How to Find the Evasive and Ultra-hygienic WC in Switzerland

Travel Tips, What's New — By Sonja Holverson on November 4, 2010 at 5:29 pm

On my first trip as a tourist to Switzerland in the late 1980s the objects that impressed me just slightly less than the magnificent Swiss Alps were the self-cleaning, automatic sanitized seat cover-changing toilets. My friends and I stood watching for quite a moment. The warm individual terry cloth towels with which to dry our hands were also a nice touch. These toilets are still around (with advanced technological improvements since then) but there are fewer for the public and they are most often found in clinics and doctors’ offices.

Finding the toilets can be challenging even in a Western country where the word ‘toilet’ is fairly universal. Therefore, I am providing you with a “Swiss Potty Primer” to help make your visit to Switzerland potty stress-free.


THE question!

In French speaking Switzerland, whatever you do, do NOT ask (in French or English): Where is the bathroom (“Ou est la salle de bain?”). You may find yourself and your urgent need in a room that contains only a bath tub or at most a tub and a sink. “Bain” is bathing in French and probably that is not what you had in mind. The question is: “Ou sont les toilettes? ”  or “ Ou est le WC ? (pronounced VC)?

If you’re traveling around different linguistic areas of Switzerland, you can usually get by with just saying toilette or WC with a frantic look on your face. However, occasionally in the Italian speaking region, you may encounter some purists who will not tell you where the toilette is until you can come up with the Italian term, “gabinetto pubblico.”

Men's Room: image courtesy of avlxyz flickr

Which door to go in?

In many parts of Switzerland there gender-neutral toilets but you will be happy that you found one at all. Another possibility is a restroom with 2 stalls perhaps one male and one female pictogram and you share the sink area. Oftentimes, there is just one door marked WC.

However, there are occasions when the doors are labeled and with 4 national languages, it’s best to be informed. Choices for men: Herren, Messieurs, Uomini. Choices for women: Damen, Dames, Signore.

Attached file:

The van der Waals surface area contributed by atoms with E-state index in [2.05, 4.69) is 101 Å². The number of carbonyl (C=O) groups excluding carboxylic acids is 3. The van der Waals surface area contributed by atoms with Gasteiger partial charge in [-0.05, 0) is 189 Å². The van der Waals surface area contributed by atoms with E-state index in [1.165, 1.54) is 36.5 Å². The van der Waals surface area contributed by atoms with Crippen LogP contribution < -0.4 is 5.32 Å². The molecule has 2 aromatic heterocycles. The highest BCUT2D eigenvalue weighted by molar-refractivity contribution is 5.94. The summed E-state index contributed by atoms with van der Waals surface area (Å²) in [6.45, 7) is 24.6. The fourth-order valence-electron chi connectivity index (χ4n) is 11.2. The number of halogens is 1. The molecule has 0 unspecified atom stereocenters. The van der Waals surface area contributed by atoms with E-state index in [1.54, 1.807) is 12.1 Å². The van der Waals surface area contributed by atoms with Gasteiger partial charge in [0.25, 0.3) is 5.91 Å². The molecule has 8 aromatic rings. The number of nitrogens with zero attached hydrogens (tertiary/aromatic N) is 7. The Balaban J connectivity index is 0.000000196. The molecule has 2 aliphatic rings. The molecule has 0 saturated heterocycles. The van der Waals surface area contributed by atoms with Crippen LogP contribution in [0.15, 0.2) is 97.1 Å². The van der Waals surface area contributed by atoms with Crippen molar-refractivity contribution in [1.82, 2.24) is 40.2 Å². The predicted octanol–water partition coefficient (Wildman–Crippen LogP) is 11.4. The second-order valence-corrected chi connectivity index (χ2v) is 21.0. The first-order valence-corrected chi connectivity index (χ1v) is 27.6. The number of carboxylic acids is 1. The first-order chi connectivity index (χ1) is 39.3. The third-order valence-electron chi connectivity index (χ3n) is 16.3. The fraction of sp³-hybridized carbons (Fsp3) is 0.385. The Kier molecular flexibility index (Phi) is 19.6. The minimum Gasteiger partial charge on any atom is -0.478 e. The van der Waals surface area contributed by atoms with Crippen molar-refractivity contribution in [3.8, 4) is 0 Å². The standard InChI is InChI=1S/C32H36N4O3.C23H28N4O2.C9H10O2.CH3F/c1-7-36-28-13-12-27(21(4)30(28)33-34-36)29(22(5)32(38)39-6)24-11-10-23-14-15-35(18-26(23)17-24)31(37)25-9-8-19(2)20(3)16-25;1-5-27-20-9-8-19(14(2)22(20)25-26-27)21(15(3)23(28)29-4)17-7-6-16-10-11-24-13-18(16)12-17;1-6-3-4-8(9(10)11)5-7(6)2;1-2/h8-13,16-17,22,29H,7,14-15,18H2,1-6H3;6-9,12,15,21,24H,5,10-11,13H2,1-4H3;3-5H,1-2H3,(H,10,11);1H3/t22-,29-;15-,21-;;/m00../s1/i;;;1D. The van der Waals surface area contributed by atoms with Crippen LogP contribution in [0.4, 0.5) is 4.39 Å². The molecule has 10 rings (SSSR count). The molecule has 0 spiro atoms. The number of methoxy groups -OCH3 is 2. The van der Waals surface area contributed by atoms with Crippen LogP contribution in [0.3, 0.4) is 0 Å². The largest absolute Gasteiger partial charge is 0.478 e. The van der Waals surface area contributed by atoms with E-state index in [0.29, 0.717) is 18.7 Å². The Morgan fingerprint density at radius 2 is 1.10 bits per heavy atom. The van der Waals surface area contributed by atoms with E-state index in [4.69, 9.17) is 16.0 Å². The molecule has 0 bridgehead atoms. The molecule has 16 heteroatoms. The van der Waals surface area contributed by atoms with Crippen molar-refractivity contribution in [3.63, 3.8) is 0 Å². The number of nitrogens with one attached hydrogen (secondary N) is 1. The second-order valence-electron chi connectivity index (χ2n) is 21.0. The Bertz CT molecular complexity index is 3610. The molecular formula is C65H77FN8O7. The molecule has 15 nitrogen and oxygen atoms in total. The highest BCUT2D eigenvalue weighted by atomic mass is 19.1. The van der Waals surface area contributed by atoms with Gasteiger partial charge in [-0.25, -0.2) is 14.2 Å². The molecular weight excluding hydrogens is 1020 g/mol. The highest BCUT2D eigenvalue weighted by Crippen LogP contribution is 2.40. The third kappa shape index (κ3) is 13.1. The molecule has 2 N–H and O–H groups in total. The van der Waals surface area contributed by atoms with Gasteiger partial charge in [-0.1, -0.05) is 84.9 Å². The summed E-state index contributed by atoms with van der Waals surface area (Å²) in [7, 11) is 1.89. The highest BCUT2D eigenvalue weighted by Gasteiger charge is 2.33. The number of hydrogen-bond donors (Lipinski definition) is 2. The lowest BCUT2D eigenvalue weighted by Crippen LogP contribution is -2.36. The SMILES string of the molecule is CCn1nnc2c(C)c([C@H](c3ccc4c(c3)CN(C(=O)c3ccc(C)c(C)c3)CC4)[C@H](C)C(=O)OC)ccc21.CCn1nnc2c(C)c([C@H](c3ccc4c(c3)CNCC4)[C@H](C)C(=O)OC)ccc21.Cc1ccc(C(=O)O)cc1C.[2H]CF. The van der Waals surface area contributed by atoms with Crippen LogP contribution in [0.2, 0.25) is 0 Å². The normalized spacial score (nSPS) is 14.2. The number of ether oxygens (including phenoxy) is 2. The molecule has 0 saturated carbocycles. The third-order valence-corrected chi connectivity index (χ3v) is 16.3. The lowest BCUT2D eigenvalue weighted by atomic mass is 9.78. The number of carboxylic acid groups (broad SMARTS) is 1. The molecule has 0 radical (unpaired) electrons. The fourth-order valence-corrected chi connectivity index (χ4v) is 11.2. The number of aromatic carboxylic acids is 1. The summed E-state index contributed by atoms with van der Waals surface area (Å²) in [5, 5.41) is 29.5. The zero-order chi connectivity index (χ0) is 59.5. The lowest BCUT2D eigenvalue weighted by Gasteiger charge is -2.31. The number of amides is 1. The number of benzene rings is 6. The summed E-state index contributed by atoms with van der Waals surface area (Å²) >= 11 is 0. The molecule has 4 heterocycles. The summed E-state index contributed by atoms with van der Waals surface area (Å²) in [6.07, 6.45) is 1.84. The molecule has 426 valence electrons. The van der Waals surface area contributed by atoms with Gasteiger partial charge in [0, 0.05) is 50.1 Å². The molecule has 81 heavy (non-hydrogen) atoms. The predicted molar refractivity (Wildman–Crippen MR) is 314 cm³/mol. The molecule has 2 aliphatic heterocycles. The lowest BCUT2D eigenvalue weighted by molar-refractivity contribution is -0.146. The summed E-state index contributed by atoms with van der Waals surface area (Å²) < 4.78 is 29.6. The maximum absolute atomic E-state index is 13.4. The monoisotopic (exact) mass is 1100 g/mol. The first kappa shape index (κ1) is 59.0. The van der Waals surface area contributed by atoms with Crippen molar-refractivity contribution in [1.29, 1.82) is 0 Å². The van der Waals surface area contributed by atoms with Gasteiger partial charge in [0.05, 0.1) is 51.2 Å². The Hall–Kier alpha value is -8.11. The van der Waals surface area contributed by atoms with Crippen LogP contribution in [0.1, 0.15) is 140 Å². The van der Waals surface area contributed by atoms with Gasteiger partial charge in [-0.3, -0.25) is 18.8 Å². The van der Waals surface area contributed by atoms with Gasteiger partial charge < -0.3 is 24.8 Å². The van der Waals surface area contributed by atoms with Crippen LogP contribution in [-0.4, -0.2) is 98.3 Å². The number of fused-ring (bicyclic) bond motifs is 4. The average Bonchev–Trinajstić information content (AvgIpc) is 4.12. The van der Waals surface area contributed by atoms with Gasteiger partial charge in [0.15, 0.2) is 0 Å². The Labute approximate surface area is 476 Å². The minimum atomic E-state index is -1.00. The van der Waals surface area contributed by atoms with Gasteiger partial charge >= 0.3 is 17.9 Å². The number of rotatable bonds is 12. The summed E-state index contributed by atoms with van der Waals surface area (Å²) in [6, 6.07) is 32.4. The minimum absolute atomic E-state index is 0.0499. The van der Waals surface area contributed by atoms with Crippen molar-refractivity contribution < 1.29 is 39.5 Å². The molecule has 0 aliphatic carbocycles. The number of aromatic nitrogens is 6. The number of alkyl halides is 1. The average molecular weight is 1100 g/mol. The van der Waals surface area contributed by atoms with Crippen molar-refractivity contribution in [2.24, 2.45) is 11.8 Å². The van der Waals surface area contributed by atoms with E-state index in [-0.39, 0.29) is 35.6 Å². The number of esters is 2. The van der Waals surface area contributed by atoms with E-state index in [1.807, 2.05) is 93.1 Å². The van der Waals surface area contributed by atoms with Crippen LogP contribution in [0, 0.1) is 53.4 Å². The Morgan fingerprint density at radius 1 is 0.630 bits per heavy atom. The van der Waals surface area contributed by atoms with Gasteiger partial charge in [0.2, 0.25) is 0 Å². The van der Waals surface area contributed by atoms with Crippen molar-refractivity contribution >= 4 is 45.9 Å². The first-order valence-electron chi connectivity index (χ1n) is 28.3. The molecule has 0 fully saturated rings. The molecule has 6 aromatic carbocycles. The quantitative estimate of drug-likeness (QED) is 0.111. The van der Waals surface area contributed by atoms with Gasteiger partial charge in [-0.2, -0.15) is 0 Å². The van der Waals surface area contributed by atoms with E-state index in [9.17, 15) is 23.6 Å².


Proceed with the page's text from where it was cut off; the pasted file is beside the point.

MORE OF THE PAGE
How does it flush?

I know it sounds impossible but the Swiss are discrete. You will rarely find an obvious handle on the toilet itself. Sometimes it will be a part that’s flush with the lid that you can push down. Sometimes it’s a big plaque on the wall that you push on. You may also find some kind of floor piece to put your foot on and a tiny-almost- invisible button on the wall or the sink to push such as on the train. Or you may find nothing and go away remaining puzzled the rest of your life.


Having been a pedestrian in Switzerland most of the time, I have scoped out the possibilities but many things have changed over the years. For example, I knew every 5 star hotel around and just walked in like I lived there. Today, however, with security that’s much more difficult. Forget McDonalds, they lock the door. Other cafés will not let you in unless you buy something. So if you have a cup of coffee to use the toilet, it eventually becomes counter-productive. Don’t count on service stations unless it is a huge complex out of town and there are only a few of those. But do not worry; you do not have to carry a port-a-potty.

Onboard Swiss Rail: image courtesy of Kecko flickr

Arriving in Switzerland

If you arrive by air, depending on the length of your flight, you probably have been avoiding the aircraft toilet. If you arrive via an EU country you do not have to go through customs so you can head straight to the toilet in the baggage claim area. Not coin operated. If you are taking a train at the airport to another Swiss destination and wait until to get to the Swiss Rail departures area, the toilets are coin-operated and the chances are not good if you’re coming in from Kansas City that you will have a 50 Swiss centime coin in your pocket.